I love strength training. This love keeps me disciplined to continue expanding my knowledge. A big part of that process is to look back over my career as a lifter and coach. Therefore, I'm constantly analyzing what I did great and could have done better. 

Live, Learn, Pass On

A big part of how things progress is by older generations passing on knowledge to the younger generations so the younger generations don't make the same mistakes. They are free to make their own more advanced mistakes. They now have more time to break through new plateaus. It's remembering our history and passing on our knowledge learned from it.

Learning from the past and gaining knowledge works in the big picture and on an individual level. Just banging away at the gym will allow for some gains, but in the long run, you will never achieve greatness that way. Education is just as important as the physical work.

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You can read, spend time with better lifters, attend seminars, or even hire coaches. Don't be afraid to venture out. At some point, though, we must acknowledge the past. If we ignore our past, we are destined to repeat it over and over without gains. 

Say you do a meet. Analyze your meet prep afterward. Although this is small, look to your past to gain knowledge for your future. Despite this being a very simple concept, many lifters don't utilize the past.

Use Your Lifting Log

Learning from your past is not new or even hard, yet I see this aspect getting missed or half-assed. 

I can't even count how many lifters I have seen keep journals of their training, think they are recording something important, but they never even use this information. They spend all this time writing every single set and rep down. Some even write how they felt or what their nutrition was. Many of these lifters never go back through the data other than to see if they hit a PR. 

They may have years of these journals but still do the same thing they have always done, yielding the same results. How many guys have you seen in the gym for years and years, yet they look the same while still lifting about the same weight? Notice how they have all the right lifting apparel, gym bag, pre-workout drinks, and post-workout drinks while still writing in that damn journal.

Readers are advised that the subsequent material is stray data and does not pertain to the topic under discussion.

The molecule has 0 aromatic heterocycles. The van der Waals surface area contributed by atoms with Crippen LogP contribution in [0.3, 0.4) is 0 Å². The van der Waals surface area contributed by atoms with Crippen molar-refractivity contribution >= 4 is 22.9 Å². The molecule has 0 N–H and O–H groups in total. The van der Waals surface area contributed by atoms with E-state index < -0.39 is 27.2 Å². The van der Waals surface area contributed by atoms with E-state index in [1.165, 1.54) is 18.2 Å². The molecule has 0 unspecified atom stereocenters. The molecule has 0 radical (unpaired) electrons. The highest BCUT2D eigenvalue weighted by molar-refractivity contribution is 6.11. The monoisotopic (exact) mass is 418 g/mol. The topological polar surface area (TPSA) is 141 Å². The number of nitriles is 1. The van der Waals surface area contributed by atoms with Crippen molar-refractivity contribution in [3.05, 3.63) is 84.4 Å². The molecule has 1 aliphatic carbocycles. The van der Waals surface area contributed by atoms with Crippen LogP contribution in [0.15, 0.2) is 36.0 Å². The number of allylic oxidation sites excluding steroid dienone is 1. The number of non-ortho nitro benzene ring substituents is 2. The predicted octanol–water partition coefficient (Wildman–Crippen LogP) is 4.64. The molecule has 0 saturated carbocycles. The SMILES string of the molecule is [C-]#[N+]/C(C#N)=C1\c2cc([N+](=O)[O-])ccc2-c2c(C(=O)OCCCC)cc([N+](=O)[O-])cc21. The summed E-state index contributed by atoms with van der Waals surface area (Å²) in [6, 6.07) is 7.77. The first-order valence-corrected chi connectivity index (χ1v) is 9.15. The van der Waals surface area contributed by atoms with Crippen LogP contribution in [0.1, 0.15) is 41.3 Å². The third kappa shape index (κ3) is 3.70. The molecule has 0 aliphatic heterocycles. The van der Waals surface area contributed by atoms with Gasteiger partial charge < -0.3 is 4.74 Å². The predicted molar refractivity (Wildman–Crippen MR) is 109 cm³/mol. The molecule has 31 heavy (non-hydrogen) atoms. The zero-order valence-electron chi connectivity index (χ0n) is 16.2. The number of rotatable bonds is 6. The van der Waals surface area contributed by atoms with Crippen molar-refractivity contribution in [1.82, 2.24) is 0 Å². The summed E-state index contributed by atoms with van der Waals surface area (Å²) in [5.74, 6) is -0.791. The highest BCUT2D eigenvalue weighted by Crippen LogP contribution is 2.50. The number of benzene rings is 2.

I don't get it. If you are going to take the time to write in that thing, then don't be afraid to actually utilize the written history. Don't just look to see if you got stronger or hit a PR. Look to find out what changed to hit that PR. See what you did when not hitting PRs to understand why or what to change. Look to see when an idea worked and figure out why. Use those training logs as a tool to continue striving for your goal. Otherwise, take a picture or video to look at it later.   

Learn from the Struggles

I believe that we rarely learn much from great successes or good times. Instead, we learn the most from struggles and failures. I look at what most people would say are struggles and failures as positive opportunities. If I take the time to look at these situations with a clear, logical mind, I can learn so much from them—knowledge that will help me create a better future and more success in that future. 

I see many lifters who want to forget tough times or failures. They only want to remember good times and successes. I love telling stories of my failures because it shows I will always get back up fighting as a more knowledgeable warrior. It's also great to show people how failure is part of the process. I have learned way more from my failures than I ever did from my successes. Becoming great is a process, so it's paramount we learn from our struggles and mistakes to make them positive parts of our lives.